1.17.2006

iPod notes

Husker Du, Warehouse Songs.

Husker Du was one of several blessings that got me though New Jersey suburban public high school in the mid 80s. I can still remember a major shift in my musical brain when I brought home the 45 of Husker's cover of The Byrds' Eight Miles High, totally floored by the passion of the singing, and the noisy, expansive guitar sound. It felt like whole set of confined emotions being released all at once. It would have sounded like pointless, angry noise to most people around me, and I greeted it with the relief and joy of suddenly and unexpectedly being understood.

What I couldn't have known at the time, and what I see now looking back on the musical archeology, was that I was receiving an odd, multilayered transmission of American modal sound that went from John Coltrane to The Byrds to Husker Du.

As a teenager, I avidly collected any Husker Du I could get my hands, which was most of it, I think, because I was lucky enough to live within driving distance of The Princeton Record Exchange - a crucial source of music in that area.

I know I'm not alone among people my age in feeling that Zen Arcade is the Husker Du masterpiece. I still think that. By the time Warehouse Songs came out - '87, on the major Warner Bros., I recall thinking they had sold out or something, and consequently didn't pay much attention to Warehouse Songs. What is it about the teen age mind - not fully wired yet they say?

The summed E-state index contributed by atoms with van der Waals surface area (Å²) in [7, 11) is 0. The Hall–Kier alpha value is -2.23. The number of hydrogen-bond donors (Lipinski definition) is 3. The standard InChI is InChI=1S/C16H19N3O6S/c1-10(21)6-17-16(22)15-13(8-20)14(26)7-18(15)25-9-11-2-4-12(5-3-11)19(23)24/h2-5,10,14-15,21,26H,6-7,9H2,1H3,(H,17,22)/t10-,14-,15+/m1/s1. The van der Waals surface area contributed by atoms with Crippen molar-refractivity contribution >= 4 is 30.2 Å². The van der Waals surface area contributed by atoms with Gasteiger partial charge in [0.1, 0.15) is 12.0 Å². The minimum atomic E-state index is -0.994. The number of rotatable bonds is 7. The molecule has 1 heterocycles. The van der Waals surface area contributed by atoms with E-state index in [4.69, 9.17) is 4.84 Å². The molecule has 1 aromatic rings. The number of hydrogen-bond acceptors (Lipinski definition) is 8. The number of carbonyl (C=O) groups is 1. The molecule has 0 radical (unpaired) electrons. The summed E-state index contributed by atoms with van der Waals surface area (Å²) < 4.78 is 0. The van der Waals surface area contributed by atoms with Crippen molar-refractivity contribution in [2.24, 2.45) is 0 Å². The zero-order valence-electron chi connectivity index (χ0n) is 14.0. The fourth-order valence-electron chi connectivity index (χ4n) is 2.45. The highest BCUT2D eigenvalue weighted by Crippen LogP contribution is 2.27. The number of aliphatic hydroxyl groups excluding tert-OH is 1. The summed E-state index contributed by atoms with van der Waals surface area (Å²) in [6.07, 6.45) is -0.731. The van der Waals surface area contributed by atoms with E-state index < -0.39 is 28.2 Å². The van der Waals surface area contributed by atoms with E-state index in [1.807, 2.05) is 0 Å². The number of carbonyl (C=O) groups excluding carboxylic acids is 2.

Warehouse Songs is actually great pop/punk way ahead of its time. I can now appreciate the more shimmery production and get into the pop element. Simple, short earnest songs that just define their own parameters of reality and expression and communication, often in an unabashedly dramatic and sometimes almost theatrical way. Yet I still feel I am in the presence of real people, which is often the thing that is missing in very dramatic music.

One natural reaction is to say the Grant Hart songs aren't as good as the Bob Mould Songs. But there's something that happens in toggling between the two that expands the information grid you're working with over the course of the album. The more muted patterns of the Hart songs and the more brilliant patterns of the Mould material form a moiré pattern.

1 comment:

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